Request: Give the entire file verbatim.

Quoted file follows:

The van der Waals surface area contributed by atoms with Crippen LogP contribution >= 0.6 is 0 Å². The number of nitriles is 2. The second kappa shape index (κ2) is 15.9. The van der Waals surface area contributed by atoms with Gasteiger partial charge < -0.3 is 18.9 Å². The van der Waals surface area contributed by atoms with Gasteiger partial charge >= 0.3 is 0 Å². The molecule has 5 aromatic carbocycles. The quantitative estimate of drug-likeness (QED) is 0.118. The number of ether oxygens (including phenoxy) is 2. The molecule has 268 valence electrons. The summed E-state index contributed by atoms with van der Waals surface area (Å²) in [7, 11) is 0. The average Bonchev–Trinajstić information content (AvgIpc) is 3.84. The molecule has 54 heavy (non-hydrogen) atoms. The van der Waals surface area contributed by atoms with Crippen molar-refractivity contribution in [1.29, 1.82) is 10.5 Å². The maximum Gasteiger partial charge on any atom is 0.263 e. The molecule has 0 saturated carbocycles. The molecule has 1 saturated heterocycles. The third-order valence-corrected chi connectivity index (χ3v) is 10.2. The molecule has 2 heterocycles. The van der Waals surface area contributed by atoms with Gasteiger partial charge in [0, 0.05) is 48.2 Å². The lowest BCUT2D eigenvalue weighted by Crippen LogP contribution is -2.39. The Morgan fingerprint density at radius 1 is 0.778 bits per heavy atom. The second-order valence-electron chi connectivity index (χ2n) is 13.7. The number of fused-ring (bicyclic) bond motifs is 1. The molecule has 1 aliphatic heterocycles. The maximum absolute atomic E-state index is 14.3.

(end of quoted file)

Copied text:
The van der Waals surface area contributed by atoms with Crippen LogP contribution >= 0.6 is 0 Å². The number of nitriles is 2. The second kappa shape index (κ2) is 15.9. The van der Waals surface area contributed by atoms with Gasteiger partial charge < -0.3 is 18.9 Å². The van der Waals surface area contributed by atoms with Gasteiger partial charge >= 0.3 is 0 Å². The molecule has 5 aromatic carbocycles. The quantitative estimate of drug-likeness (QED) is 0.118. The number of ether oxygens (including phenoxy) is 2. The molecule has 268 valence electrons. The summed E-state index contributed by atoms with van der Waals surface area (Å²) in [7, 11) is 0. The average Bonchev–Trinajstić information content (AvgIpc) is 3.84. The molecule has 54 heavy (non-hydrogen) atoms. The van der Waals surface area contributed by atoms with Crippen molar-refractivity contribution in [1.29, 1.82) is 10.5 Å². The maximum Gasteiger partial charge on any atom is 0.263 e. The molecule has 0 saturated carbocycles. The molecule has 1 saturated heterocycles. The third-order valence-corrected chi connectivity index (χ3v) is 10.2. The molecule has 2 heterocycles. The van der Waals surface area contributed by atoms with Gasteiger partial charge in [0, 0.05) is 48.2 Å². The lowest BCUT2D eigenvalue weighted by Crippen LogP contribution is -2.39. The Morgan fingerprint density at radius 1 is 0.778 bits per heavy atom. The second-order valence-electron chi connectivity index (χ2n) is 13.7. The number of fused-ring (bicyclic) bond motifs is 1. The molecule has 1 aliphatic heterocycles. The maximum absolute atomic E-state index is 14.3.